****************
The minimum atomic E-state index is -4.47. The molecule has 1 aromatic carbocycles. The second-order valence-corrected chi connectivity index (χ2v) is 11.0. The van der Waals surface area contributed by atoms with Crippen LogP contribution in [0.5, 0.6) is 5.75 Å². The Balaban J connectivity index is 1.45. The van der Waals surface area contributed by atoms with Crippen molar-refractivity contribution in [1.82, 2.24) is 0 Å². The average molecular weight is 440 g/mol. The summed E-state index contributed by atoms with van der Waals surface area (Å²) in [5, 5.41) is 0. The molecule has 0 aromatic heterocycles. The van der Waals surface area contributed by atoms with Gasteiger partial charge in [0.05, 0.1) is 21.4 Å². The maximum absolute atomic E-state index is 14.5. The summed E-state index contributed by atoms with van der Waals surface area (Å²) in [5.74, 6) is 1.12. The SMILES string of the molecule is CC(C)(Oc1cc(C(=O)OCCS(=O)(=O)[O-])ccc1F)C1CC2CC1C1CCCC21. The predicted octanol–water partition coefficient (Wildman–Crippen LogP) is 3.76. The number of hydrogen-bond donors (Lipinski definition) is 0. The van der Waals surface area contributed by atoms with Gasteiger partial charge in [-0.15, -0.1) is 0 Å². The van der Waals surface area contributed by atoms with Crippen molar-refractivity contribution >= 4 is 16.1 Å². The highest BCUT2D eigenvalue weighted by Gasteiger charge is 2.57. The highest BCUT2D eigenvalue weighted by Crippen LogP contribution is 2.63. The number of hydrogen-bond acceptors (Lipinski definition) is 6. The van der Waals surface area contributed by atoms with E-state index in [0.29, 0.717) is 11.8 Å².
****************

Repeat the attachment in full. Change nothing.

The minimum atomic E-state index is -4.47. The molecule has 1 aromatic carbocycles. The second-order valence-corrected chi connectivity index (χ2v) is 11.0. The van der Waals surface area contributed by atoms with Crippen LogP contribution in [0.5, 0.6) is 5.75 Å². The Balaban J connectivity index is 1.45. The van der Waals surface area contributed by atoms with Crippen molar-refractivity contribution in [1.82, 2.24) is 0 Å². The average molecular weight is 440 g/mol. The summed E-state index contributed by atoms with van der Waals surface area (Å²) in [5, 5.41) is 0. The molecule has 0 aromatic heterocycles. The van der Waals surface area contributed by atoms with Gasteiger partial charge in [0.05, 0.1) is 21.4 Å². The maximum absolute atomic E-state index is 14.5. The summed E-state index contributed by atoms with van der Waals surface area (Å²) in [5.74, 6) is 1.12. The SMILES string of the molecule is CC(C)(Oc1cc(C(=O)OCCS(=O)(=O)[O-])ccc1F)C1CC2CC1C1CCCC21. The predicted octanol–water partition coefficient (Wildman–Crippen LogP) is 3.76. The number of hydrogen-bond donors (Lipinski definition) is 0. The van der Waals surface area contributed by atoms with Gasteiger partial charge in [-0.15, -0.1) is 0 Å². The van der Waals surface area contributed by atoms with Crippen molar-refractivity contribution >= 4 is 16.1 Å². The highest BCUT2D eigenvalue weighted by Gasteiger charge is 2.57. The highest BCUT2D eigenvalue weighted by Crippen LogP contribution is 2.63. The number of hydrogen-bond acceptors (Lipinski definition) is 6. The van der Waals surface area contributed by atoms with E-state index in [0.29, 0.717) is 11.8 Å².